She said eight wells were dug through the nonprofit with the help of Rotary International, one Leonean (Bo) Rotary, and two United States Rotary clubs, one of which is in Morgantown. Culberson  said while the wells are still functional, she learned of the severity of the continued need for drinking water in Sierra Leone when she visited the country in December 2019. 

She said her boyfriend, George, was approached by a woman while drinking from a water bottle. 

“There was only like an inch and a half of water left in his bottle, and this woman came up and asked, ‘Can I have the rest of your water?’ And in that moment, it was this wake-up call for the need of clean drinking water in the region and in the provinces.”

Subsequently, Culberson contacted World Hope — an organization that had provided assistance in  digging  the previous  wells in Sierra Leone — and reiterated her desire to solve the problem of undrinkable water in Sierra Leone. 

Culberson said the wells cost approximately $11,000 each to dig due to the necessary depth  to avoid the risk of contamination. These wells are preferable, though, as they last considerably longer than hand-dug wells, which easily run dry or become contaminated.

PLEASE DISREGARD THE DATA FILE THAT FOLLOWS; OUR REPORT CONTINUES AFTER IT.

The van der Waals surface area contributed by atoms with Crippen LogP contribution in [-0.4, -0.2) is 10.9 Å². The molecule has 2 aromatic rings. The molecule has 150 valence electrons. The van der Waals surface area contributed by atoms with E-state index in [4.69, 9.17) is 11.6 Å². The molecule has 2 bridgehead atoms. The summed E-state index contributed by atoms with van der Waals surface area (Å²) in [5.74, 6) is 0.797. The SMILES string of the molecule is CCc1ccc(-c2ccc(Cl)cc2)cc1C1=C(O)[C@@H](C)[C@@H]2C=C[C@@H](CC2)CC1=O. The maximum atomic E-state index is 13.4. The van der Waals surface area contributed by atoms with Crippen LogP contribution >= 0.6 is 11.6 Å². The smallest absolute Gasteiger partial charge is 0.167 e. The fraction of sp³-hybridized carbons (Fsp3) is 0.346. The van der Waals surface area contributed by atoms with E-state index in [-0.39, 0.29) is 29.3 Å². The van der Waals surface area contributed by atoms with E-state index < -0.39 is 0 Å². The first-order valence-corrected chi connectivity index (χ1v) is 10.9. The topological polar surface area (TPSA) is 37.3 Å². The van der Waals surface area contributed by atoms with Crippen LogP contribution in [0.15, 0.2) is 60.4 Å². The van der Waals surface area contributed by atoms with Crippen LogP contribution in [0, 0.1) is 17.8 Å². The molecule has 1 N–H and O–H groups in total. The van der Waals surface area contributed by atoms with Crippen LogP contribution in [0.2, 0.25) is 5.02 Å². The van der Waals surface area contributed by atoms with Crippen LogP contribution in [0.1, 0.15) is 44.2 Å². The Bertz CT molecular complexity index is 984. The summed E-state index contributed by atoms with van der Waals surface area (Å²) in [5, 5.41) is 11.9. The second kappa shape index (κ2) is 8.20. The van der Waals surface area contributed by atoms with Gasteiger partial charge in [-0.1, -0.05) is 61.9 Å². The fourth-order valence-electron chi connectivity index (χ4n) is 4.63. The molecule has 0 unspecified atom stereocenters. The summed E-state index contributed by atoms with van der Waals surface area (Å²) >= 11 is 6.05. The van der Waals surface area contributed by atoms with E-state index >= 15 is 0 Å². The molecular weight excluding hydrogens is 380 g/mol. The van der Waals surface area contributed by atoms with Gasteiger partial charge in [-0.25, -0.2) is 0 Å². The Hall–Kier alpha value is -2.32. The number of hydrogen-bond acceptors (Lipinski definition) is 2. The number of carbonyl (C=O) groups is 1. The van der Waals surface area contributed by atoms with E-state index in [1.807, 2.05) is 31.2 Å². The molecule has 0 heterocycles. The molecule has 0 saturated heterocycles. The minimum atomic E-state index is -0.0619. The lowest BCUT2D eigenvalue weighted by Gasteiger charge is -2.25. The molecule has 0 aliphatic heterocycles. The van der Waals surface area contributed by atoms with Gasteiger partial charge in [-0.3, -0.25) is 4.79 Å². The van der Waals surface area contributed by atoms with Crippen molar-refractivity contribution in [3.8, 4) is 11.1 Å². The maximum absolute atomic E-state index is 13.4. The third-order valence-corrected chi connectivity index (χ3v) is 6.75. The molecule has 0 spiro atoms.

Sierra Leone Rising is also in the process of constructing a prosthetic center for amputees in Sierra Leone.

 “There’s a little girl … she’s six years old, and we have gotten to know her and her family, and she got an infection in her leg and she had to have it amputated. So she’s crawling in the dirt all the time, she can’t run and play, she doesn’t have a leg.”

An organization in Ghana recently helped Sierra Leone Rising raise funds via a Zoom fundraiser to transport the girl to Ghana in January to help her adjust her hip and be fitted for a prosthetic leg.